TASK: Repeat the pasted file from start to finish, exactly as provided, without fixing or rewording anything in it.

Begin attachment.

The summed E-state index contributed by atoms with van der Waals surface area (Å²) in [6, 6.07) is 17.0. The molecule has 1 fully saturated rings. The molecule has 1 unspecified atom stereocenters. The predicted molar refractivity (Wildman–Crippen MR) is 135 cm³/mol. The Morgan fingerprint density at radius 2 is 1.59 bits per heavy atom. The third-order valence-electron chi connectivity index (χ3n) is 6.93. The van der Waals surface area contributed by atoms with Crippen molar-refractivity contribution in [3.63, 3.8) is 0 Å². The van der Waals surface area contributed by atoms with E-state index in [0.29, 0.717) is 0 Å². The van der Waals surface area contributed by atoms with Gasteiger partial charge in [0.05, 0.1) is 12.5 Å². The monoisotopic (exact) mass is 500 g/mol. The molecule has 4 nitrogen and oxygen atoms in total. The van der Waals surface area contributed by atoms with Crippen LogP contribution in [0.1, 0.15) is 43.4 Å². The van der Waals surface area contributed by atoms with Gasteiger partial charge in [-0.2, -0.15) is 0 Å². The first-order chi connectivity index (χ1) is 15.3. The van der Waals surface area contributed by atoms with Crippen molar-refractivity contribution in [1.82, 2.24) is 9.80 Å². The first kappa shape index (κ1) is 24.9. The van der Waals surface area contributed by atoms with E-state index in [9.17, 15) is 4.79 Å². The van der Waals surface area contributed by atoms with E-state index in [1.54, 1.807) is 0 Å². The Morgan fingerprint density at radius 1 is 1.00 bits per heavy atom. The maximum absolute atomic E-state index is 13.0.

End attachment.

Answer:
The summed E-state index contributed by atoms with van der Waals surface area (Å²) in [6, 6.07) is 17.0. The molecule has 1 fully saturated rings. The molecule has 1 unspecified atom stereocenters. The predicted molar refractivity (Wildman–Crippen MR) is 135 cm³/mol. The Morgan fingerprint density at radius 2 is 1.59 bits per heavy atom. The third-order valence-electron chi connectivity index (χ3n) is 6.93. The van der Waals surface area contributed by atoms with Crippen molar-refractivity contribution in [3.63, 3.8) is 0 Å². The van der Waals surface area contributed by atoms with E-state index in [0.29, 0.717) is 0 Å². The van der Waals surface area contributed by atoms with Gasteiger partial charge in [0.05, 0.1) is 12.5 Å². The monoisotopic (exact) mass is 500 g/mol. The molecule has 4 nitrogen and oxygen atoms in total. The van der Waals surface area contributed by atoms with Crippen LogP contribution in [0.1, 0.15) is 43.4 Å². The van der Waals surface area contributed by atoms with Gasteiger partial charge in [-0.2, -0.15) is 0 Å². The first-order chi connectivity index (χ1) is 15.3. The van der Waals surface area contributed by atoms with Crippen molar-refractivity contribution in [1.82, 2.24) is 9.80 Å². The first kappa shape index (κ1) is 24.9. The van der Waals surface area contributed by atoms with E-state index in [9.17, 15) is 4.79 Å². The van der Waals surface area contributed by atoms with E-state index in [1.54, 1.807) is 0 Å². The Morgan fingerprint density at radius 1 is 1.00 bits per heavy atom. The maximum absolute atomic E-state index is 13.0.